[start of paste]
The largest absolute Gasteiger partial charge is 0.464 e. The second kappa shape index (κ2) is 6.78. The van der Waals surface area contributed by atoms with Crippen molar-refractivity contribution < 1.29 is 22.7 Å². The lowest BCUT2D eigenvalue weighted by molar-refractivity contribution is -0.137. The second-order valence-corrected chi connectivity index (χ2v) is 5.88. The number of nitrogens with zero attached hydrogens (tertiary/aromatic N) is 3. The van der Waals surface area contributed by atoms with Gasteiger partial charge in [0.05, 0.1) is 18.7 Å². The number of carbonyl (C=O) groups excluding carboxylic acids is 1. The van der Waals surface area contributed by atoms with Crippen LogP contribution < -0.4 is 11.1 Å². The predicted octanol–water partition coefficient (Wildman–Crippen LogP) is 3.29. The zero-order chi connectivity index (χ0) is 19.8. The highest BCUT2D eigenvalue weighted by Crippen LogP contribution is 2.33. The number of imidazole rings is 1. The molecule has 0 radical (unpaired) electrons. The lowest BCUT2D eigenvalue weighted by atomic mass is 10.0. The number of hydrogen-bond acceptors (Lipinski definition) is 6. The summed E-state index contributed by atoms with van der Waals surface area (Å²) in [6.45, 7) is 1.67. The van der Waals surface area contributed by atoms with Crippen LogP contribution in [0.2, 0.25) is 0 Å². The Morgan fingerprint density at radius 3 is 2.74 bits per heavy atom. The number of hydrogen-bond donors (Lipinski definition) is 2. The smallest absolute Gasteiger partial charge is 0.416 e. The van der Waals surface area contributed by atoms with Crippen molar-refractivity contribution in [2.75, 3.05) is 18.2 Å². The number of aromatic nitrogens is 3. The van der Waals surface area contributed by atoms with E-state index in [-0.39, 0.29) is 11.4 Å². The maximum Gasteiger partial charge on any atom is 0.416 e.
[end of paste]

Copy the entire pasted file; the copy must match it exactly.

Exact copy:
The largest absolute Gasteiger partial charge is 0.464 e. The second kappa shape index (κ2) is 6.78. The van der Waals surface area contributed by atoms with Crippen molar-refractivity contribution < 1.29 is 22.7 Å². The lowest BCUT2D eigenvalue weighted by molar-refractivity contribution is -0.137. The second-order valence-corrected chi connectivity index (χ2v) is 5.88. The number of nitrogens with zero attached hydrogens (tertiary/aromatic N) is 3. The van der Waals surface area contributed by atoms with Gasteiger partial charge in [0.05, 0.1) is 18.7 Å². The number of carbonyl (C=O) groups excluding carboxylic acids is 1. The van der Waals surface area contributed by atoms with Crippen LogP contribution < -0.4 is 11.1 Å². The predicted octanol–water partition coefficient (Wildman–Crippen LogP) is 3.29. The zero-order chi connectivity index (χ0) is 19.8. The highest BCUT2D eigenvalue weighted by Crippen LogP contribution is 2.33. The number of imidazole rings is 1. The molecule has 0 radical (unpaired) electrons. The lowest BCUT2D eigenvalue weighted by atomic mass is 10.0. The number of hydrogen-bond acceptors (Lipinski definition) is 6. The summed E-state index contributed by atoms with van der Waals surface area (Å²) in [6.45, 7) is 1.67. The van der Waals surface area contributed by atoms with Crippen LogP contribution in [0.2, 0.25) is 0 Å². The Morgan fingerprint density at radius 3 is 2.74 bits per heavy atom. The number of hydrogen-bond donors (Lipinski definition) is 2. The smallest absolute Gasteiger partial charge is 0.416 e. The van der Waals surface area contributed by atoms with Crippen molar-refractivity contribution in [2.75, 3.05) is 18.2 Å². The number of aromatic nitrogens is 3. The van der Waals surface area contributed by atoms with E-state index in [-0.39, 0.29) is 11.4 Å². The maximum Gasteiger partial charge on any atom is 0.416 e.